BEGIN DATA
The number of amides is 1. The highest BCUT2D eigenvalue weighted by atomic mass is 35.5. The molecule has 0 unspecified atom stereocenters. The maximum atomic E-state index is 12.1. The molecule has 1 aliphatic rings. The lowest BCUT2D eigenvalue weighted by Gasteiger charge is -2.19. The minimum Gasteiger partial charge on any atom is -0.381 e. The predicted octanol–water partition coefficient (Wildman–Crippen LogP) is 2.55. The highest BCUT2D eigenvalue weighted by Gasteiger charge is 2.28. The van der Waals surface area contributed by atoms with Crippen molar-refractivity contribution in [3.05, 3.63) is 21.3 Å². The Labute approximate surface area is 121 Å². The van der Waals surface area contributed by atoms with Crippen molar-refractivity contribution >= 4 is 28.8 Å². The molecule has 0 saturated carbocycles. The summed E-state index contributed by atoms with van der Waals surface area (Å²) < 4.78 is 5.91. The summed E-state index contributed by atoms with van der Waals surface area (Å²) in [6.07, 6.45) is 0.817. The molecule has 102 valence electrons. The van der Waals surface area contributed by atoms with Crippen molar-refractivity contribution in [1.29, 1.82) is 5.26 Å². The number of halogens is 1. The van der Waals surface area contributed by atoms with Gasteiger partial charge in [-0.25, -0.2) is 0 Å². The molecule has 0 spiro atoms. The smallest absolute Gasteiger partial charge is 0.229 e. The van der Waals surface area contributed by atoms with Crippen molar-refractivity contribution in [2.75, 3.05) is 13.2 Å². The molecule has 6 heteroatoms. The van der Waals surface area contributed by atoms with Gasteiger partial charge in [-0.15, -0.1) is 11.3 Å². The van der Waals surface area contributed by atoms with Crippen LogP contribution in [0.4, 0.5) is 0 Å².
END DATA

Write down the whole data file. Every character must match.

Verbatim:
The number of amides is 1. The highest BCUT2D eigenvalue weighted by atomic mass is 35.5. The molecule has 0 unspecified atom stereocenters. The maximum atomic E-state index is 12.1. The molecule has 1 aliphatic rings. The lowest BCUT2D eigenvalue weighted by Gasteiger charge is -2.19. The minimum Gasteiger partial charge on any atom is -0.381 e. The predicted octanol–water partition coefficient (Wildman–Crippen LogP) is 2.55. The highest BCUT2D eigenvalue weighted by Gasteiger charge is 2.28. The van der Waals surface area contributed by atoms with Crippen molar-refractivity contribution in [3.05, 3.63) is 21.3 Å². The Labute approximate surface area is 121 Å². The van der Waals surface area contributed by atoms with Crippen molar-refractivity contribution >= 4 is 28.8 Å². The molecule has 0 saturated carbocycles. The summed E-state index contributed by atoms with van der Waals surface area (Å²) < 4.78 is 5.91. The summed E-state index contributed by atoms with van der Waals surface area (Å²) in [6.07, 6.45) is 0.817. The molecule has 102 valence electrons. The van der Waals surface area contributed by atoms with Crippen molar-refractivity contribution in [1.29, 1.82) is 5.26 Å². The number of halogens is 1. The van der Waals surface area contributed by atoms with Gasteiger partial charge in [-0.25, -0.2) is 0 Å². The molecule has 0 spiro atoms. The smallest absolute Gasteiger partial charge is 0.229 e. The van der Waals surface area contributed by atoms with Crippen molar-refractivity contribution in [2.75, 3.05) is 13.2 Å². The molecule has 6 heteroatoms. The van der Waals surface area contributed by atoms with Gasteiger partial charge in [-0.15, -0.1) is 11.3 Å². The van der Waals surface area contributed by atoms with Crippen LogP contribution in [0.4, 0.5) is 0 Å².